Agnes Sis Cunningham and husband Gordon Friesen were the founders of Broadside, the influential music journal that first published many of the most popular and enduring songs of the folk revival era, including seminal contributions from then-fledgling artists Bob Dylan and Phil Ochs. Cunningham was born in Watonga, OK, in 1909, the product of a poor farming family homesteading on the former Cheyenne-Arapaho Indian Reservation. Her father -- an avowed socialist and follower of Socialist Party of America founder Eugene Debs -- kept the family afloat through a series of natural disasters like crop failures and livestock loss, but eventually the bank foreclosed on their mortgage, forcing the Cunninghams from their home. Agnes eventually graduated from Southwestern State College in nearby Weatherford, but after four years on the job she enrolled in Commonwealth College to study radical politics; there she also began writing songs, among them How Can You Keep On Movin' Unless You Migrate Too (later covered by the New Lost City Ramblers as well as Ry Cooder), There Is Mean Things Happening in This Land, and Sundown. After leaving Commonwealth, Cunningham became an organizer for the Southern Tenant Farmers' Union, and in 1939 she also co-founded and performed with the Red Dust Players, a theatrical troupe that toured Oklahoma and its surrounding states.

While in Oklahoma City, Cunningham met Friesen, then serving as chairman of the Oklahoma Political Prisoners' Defense Committee, and the couple wed in 1941. Soon after they relocated to New York City on the encouragement of their friends Woody Guthrie and Pete Seeger, moving into their communal Greenwich Village home dubbed Almanac House. The couple also joined Guthrie and Seeger in the Almanac Singers, widely considered the first urban folksinging group. In 1942, the Almanac Singers -- whose roster also included Cisco Houston, Bess Lomax, Lee Hays, Millard Lampell, Arthur Stern, and Baldwin and Peter Hawes (and sometimes Josh White and Burl Ives) -- recorded the album Dear Mr. President, with Cunningham contributing the standout Belt Line Girls. By year's end, with most of the lineup serving in World War II, the Friesens moved to Detroit, where they formed a Motor City branch of the Almanacs; Gordon also worked as a reporter for the Detroit Times. Upon the couple's return to New York in 1944, he went to work for the Office of War Information, and was ultimately blacklisted; their musical activities were kept to a minimum as the family struggled simply to make ends meet, but during this time Cunningham did write two of her best-known songs, Mister Congressman and the civil rights-themed Fayette County.

The idea behind Broadside originated with Seeger -- while touring England in 1961, he took note of the sharp increase in new protest music penned by British songwriters, but found no parallel upon returning home to the U.S. Determining that the oppressive silence mandated by the witch hunts of the McCarthy era were at fault, Seeger suggested to songwriter Malvina Reynolds that she create a magazine designed to publish new songs inspired by current events; when Reynolds opted to focus instead on her performing career the project was shelved, until the Friesens agreed to grab the helm. Dubbing the magazine Broadside in tribute to the British tradition of printing songs on sheets of paper for sale on the streets, the couple assembled the first issue in their apartment in Manhattan's Frederick Douglass housing project, inviting leftist-minded musicians to perform their most recent songs into a reel-to-reel tape recorder. Printed on a mimeograph machine once owned by the American Labor Party and smuggled out of the apartment via a baby carriage due to the illegality of running a business from their home, the first issue of Broadside appeared in February 1962, its six songs highlighted by Talkin' John Birch Society Blues, the first Bob Dylan composition ever published. Dylan proved a Broadside regular, and the magazine's sixth issue included his breakthrough song, Blowin' in the Wind, published a year before Peter, Paul Mary recorded their hit rendition.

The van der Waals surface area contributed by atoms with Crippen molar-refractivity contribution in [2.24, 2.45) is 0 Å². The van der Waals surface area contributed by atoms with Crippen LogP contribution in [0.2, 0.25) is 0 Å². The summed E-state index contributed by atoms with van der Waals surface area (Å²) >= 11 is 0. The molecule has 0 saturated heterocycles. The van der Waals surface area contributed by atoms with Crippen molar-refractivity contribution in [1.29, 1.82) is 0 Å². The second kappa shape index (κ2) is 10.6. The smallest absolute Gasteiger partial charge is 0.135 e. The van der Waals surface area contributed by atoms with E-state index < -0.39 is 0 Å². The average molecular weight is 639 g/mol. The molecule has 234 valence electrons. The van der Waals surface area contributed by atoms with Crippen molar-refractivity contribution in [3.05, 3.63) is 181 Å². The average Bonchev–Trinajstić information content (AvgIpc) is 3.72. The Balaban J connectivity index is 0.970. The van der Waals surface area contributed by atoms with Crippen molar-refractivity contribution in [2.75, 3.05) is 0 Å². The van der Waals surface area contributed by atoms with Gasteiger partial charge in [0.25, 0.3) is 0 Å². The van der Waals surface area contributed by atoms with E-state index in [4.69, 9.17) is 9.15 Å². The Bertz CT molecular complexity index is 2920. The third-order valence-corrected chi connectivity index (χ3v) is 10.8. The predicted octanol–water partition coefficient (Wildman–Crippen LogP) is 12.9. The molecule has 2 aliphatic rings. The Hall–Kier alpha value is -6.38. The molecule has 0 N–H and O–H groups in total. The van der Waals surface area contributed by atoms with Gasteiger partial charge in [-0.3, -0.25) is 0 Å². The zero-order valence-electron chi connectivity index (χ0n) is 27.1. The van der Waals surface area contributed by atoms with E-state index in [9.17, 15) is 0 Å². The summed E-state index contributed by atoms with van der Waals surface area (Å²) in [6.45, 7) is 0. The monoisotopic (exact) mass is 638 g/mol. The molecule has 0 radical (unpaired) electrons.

Broadside went on to publish more than 1,000 songs during its 26-year lifespan, including key early compositions by Phil Ochs (I Ain't Marching Anymore) and Janis Ian (Society's Child) as well as contributions from Tom Paxton, Buffy Sainte-Marie, Eric Anderson, and Peter La Farge in addition to originals from established writers like Seeger and Reynolds. At its peak, the magazine appeared monthly, but as the folk revival lost momentum, its publication dwindled to bimonthly and ultimately semi-annually by the end of the 1960s. Although its circulation never exceeded four figures, the Friesens kept Broadside afloat until 1988, publishing 187 issues in all. Gordon Friesen died in 1996; three years later, Cunningham published their collaborative memoir, -Red Dust and Broadsides: A Joint Autobiography, and in 2000, Smithsonian Folkways collected the magazine's most notable songs in the five-CD box set The Best of Broadside 1962-1988. Agnes Cunningham died June 27, 2004, at the age of 95. ~ Jason Ankeny, Rovi

Vendor Spotlight: Agnes Cunningham NORA
Belt-Line Girl (feat. Agnes Sis Cunningham)
My Oklahoma Home [Bruce Springsteen cover]
How Can You Keep On Movin'?.mov
Sis Cunningham - My Oklahoma Home It Blowed Away
How Can You Keep on Movin'
Not In My Backyard - How Can You Keep On Moving
Download SoundHound
The only App that can give you results through singing and humming search!
You can sing any song from this artist to help SoundHound users find it!